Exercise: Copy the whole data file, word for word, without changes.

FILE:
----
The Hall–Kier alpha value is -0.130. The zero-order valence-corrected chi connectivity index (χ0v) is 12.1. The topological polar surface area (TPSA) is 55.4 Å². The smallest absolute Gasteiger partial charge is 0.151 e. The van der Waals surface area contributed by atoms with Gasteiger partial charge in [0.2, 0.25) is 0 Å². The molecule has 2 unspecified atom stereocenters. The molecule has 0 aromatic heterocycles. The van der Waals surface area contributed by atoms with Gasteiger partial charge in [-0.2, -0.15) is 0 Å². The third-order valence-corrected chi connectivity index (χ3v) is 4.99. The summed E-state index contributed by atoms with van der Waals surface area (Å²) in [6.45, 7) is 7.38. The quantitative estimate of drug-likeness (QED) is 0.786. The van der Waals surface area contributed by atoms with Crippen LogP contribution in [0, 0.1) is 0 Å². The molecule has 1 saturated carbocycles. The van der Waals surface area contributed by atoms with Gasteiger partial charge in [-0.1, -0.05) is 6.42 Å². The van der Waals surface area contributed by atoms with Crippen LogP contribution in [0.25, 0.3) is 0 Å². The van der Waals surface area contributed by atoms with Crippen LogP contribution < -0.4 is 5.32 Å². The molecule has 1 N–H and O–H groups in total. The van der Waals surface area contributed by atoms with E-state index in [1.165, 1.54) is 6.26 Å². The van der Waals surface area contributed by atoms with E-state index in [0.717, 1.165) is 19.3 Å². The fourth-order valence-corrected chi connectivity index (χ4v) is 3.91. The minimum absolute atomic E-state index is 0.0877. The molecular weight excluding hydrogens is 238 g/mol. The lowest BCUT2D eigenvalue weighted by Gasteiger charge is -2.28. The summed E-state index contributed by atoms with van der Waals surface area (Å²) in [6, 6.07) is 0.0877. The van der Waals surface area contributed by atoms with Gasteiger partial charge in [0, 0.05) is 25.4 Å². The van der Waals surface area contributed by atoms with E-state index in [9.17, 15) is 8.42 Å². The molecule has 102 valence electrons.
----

The Hall–Kier alpha value is -0.130. The zero-order valence-corrected chi connectivity index (χ0v) is 12.1. The topological polar surface area (TPSA) is 55.4 Å². The smallest absolute Gasteiger partial charge is 0.151 e. The van der Waals surface area contributed by atoms with Gasteiger partial charge in [0.2, 0.25) is 0 Å². The molecule has 2 unspecified atom stereocenters. The molecule has 0 aromatic heterocycles. The van der Waals surface area contributed by atoms with Gasteiger partial charge in [-0.2, -0.15) is 0 Å². The third-order valence-corrected chi connectivity index (χ3v) is 4.99. The summed E-state index contributed by atoms with van der Waals surface area (Å²) in [6.45, 7) is 7.38. The quantitative estimate of drug-likeness (QED) is 0.786. The van der Waals surface area contributed by atoms with Crippen LogP contribution in [0, 0.1) is 0 Å². The molecule has 1 saturated carbocycles. The van der Waals surface area contributed by atoms with Gasteiger partial charge in [-0.1, -0.05) is 6.42 Å². The van der Waals surface area contributed by atoms with Crippen LogP contribution in [0.25, 0.3) is 0 Å². The van der Waals surface area contributed by atoms with Crippen LogP contribution < -0.4 is 5.32 Å². The molecule has 1 N–H and O–H groups in total. The van der Waals surface area contributed by atoms with E-state index in [1.165, 1.54) is 6.26 Å². The van der Waals surface area contributed by atoms with E-state index in [0.717, 1.165) is 19.3 Å². The fourth-order valence-corrected chi connectivity index (χ4v) is 3.91. The minimum absolute atomic E-state index is 0.0877. The molecular weight excluding hydrogens is 238 g/mol. The lowest BCUT2D eigenvalue weighted by Gasteiger charge is -2.28. The summed E-state index contributed by atoms with van der Waals surface area (Å²) in [6, 6.07) is 0.0877. The van der Waals surface area contributed by atoms with Gasteiger partial charge in [0, 0.05) is 25.4 Å². The van der Waals surface area contributed by atoms with E-state index in [9.17, 15) is 8.42 Å². The molecule has 102 valence electrons.